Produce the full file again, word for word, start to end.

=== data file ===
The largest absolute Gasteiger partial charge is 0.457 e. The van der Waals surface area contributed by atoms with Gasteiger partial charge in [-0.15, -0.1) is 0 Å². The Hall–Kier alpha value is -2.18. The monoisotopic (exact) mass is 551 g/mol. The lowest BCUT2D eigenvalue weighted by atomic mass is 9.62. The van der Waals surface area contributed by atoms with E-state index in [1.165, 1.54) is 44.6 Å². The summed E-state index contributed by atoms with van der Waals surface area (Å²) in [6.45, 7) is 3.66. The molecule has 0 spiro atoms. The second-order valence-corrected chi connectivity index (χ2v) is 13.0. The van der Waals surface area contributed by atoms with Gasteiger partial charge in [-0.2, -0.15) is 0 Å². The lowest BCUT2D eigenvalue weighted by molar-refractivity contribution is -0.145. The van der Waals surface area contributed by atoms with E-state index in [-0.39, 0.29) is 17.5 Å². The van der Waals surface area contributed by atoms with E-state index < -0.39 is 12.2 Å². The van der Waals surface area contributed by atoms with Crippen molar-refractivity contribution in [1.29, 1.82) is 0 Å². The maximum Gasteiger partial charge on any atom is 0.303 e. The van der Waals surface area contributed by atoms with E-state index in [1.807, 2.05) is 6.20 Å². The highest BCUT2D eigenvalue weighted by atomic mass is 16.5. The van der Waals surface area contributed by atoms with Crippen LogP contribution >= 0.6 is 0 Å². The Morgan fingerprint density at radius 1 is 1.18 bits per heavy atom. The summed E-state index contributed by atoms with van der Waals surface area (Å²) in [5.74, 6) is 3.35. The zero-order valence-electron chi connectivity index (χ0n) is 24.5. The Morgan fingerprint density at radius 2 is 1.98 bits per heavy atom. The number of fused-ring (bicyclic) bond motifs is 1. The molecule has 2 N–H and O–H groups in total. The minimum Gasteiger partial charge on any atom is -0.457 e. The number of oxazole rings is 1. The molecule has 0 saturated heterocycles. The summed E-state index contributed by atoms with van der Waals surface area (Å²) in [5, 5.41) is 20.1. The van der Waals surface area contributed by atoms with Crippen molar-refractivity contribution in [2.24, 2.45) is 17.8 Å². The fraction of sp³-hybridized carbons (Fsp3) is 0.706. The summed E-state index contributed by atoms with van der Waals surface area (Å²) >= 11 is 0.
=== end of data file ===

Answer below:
The largest absolute Gasteiger partial charge is 0.457 e. The van der Waals surface area contributed by atoms with Gasteiger partial charge in [-0.15, -0.1) is 0 Å². The Hall–Kier alpha value is -2.18. The monoisotopic (exact) mass is 551 g/mol. The lowest BCUT2D eigenvalue weighted by atomic mass is 9.62. The van der Waals surface area contributed by atoms with E-state index in [1.165, 1.54) is 44.6 Å². The summed E-state index contributed by atoms with van der Waals surface area (Å²) in [6.45, 7) is 3.66. The molecule has 0 spiro atoms. The second-order valence-corrected chi connectivity index (χ2v) is 13.0. The van der Waals surface area contributed by atoms with Gasteiger partial charge in [-0.2, -0.15) is 0 Å². The lowest BCUT2D eigenvalue weighted by molar-refractivity contribution is -0.145. The van der Waals surface area contributed by atoms with E-state index in [-0.39, 0.29) is 17.5 Å². The van der Waals surface area contributed by atoms with E-state index < -0.39 is 12.2 Å². The van der Waals surface area contributed by atoms with Crippen molar-refractivity contribution in [1.29, 1.82) is 0 Å². The maximum Gasteiger partial charge on any atom is 0.303 e. The van der Waals surface area contributed by atoms with E-state index in [1.807, 2.05) is 6.20 Å². The highest BCUT2D eigenvalue weighted by atomic mass is 16.5. The van der Waals surface area contributed by atoms with Crippen LogP contribution >= 0.6 is 0 Å². The Morgan fingerprint density at radius 1 is 1.18 bits per heavy atom. The summed E-state index contributed by atoms with van der Waals surface area (Å²) in [5.74, 6) is 3.35. The zero-order valence-electron chi connectivity index (χ0n) is 24.5. The Morgan fingerprint density at radius 2 is 1.98 bits per heavy atom. The number of fused-ring (bicyclic) bond motifs is 1. The molecule has 2 N–H and O–H groups in total. The minimum Gasteiger partial charge on any atom is -0.457 e. The number of oxazole rings is 1. The molecule has 0 saturated heterocycles. The summed E-state index contributed by atoms with van der Waals surface area (Å²) in [5, 5.41) is 20.1. The van der Waals surface area contributed by atoms with Crippen molar-refractivity contribution in [2.24, 2.45) is 17.8 Å². The fraction of sp³-hybridized carbons (Fsp3) is 0.706. The summed E-state index contributed by atoms with van der Waals surface area (Å²) >= 11 is 0.